La Plus Belle Poubelle / Economy of Means in a Mean Economy
Doug and Chris Fitch, assisted by three local artists – Jeormie Journell, James Marks, and Julie Glass, created an alternate Nature — one made to express the nature of waste. La Plus Belle Poubelle revealed that Art can be an “economy of means in a mean economy” with a 95% post-consumer content recycled landscape created for our mainspace from August 24 through October 20, 2012.
“La Plus Belle Poubelle / Economy of Means in a Mean Economy” refers to the esthetic potential of discarded objects. In this economy, trash is not only a valuable resource, but there is real beauty to be found in it, as well.
La Plus Belle Poubelle originally was the name of a two-man junk band created by the Fitch brothers – while living in France as teenagers – from materials found in a dumpster. This time they are constructing a “natural” landscape inside a building – artspace. This world within a world will be made from junk. By bringing objects whose original function has been deemed obsolete intoartspace, they are inviting viewers to think about how society “digests” the things it consumes.
Doug and Chris Fitch explain, “Humans transform nature’s resources into things we consider useful then we discard them once their usefulness no longer holds any currency.” Their work causes the viewer to ask… Is this a waste of nature? What is the nature of waste? What does it mean to make a landscape out of junk – is it a reflection of our time? What happens to nature when it is replaced with refuse? What then becomes the nature of nature?”
ABOUT THE ARTISTS: DOUG AND CHRIS FITCH
Doug and Chris Fitch did most of their growing up in rural Connecticut, where there was enough free time to allow not only the establishment of a travelling family puppet theater, but also basement science experiments, experimental gardening, and a fife, jug and bottle band. The original “La Plus Belle Poubelle” was created as a two-man street-performance junk band that the two brothers built when living for a while in France as teenagers. The materials for the instruments all came out of one particularly well-stocked dumpster — or poubelle, in French — which they came across one day, thus dubbed la plus belle (the most beautiful) poubelle.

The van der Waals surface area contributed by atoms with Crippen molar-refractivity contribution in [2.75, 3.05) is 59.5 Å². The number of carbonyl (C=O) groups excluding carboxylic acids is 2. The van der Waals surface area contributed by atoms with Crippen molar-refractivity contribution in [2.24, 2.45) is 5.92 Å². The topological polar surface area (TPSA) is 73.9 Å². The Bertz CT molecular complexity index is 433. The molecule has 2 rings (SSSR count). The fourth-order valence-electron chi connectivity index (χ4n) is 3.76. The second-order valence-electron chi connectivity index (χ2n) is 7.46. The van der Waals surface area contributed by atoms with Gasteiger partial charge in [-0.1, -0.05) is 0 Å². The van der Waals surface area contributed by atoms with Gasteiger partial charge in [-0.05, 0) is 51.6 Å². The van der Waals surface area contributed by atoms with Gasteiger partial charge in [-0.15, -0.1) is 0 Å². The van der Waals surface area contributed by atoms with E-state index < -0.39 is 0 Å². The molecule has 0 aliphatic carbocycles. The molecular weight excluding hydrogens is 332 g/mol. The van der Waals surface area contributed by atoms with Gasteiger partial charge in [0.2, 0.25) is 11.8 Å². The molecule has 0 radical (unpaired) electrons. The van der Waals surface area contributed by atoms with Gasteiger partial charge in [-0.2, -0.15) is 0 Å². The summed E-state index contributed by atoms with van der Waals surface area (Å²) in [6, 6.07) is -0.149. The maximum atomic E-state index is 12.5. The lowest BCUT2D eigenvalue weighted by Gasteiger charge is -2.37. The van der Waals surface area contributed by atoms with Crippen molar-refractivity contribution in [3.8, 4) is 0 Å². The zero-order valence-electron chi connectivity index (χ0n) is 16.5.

Both brothers developed an appreciation for folk ingenuity, having grown up around farmers (one of whom had built his own airplane which he flew in and out of his hay field), spending much time building puppets, and later, finding inspiration from various travels to the third world where innovation is a requirement for survival. They built and ran a tree house bed-and-breakfast inn in the Philippines for a while until it blew away in a typhoon.
Back in Boston they ran a so-called “emergency amusement” business that specialized in absurdist performance art and installations. Typical projects included staging shark attacks in
fancy restaurants, installing a three-foot mechanical fly that exploded through a wall and raced around above the heads of nightclub-goers, and events that involved things like radio-controlled cacti, Amish-inspired characters sawing themselves out of giant eggs, and food descending from high-ceilinged rooms to serve to unsuspecting diners. They also wrote and illustrated a children’s book together called The Two Foodies, inspired by their own culinary adventures in different parts of the world.
Recently they have found themselves working together again on puppetry-related projects and sculptural installations. Produced by the newly formed production company Giants Are Small, they created a new interpretation of Peter and the Wolf for the Los Angeles Philharmonic that included hundreds of small paper puppets filmed live and projected over the musicians at the Walt Disney Concert Hall. This led to another performance using this technique of “live animation” at Lincoln Center with the New York Philharmonic, directed by Doug, called Le Grand Macabre and which was voted “the best Classical Event of the Season” by both the New York Times and the New York Magazine. Independently, they continue to make iconoclastic work that ranges from food to architecture, to sculpture, puppetry, industrial design, and invention.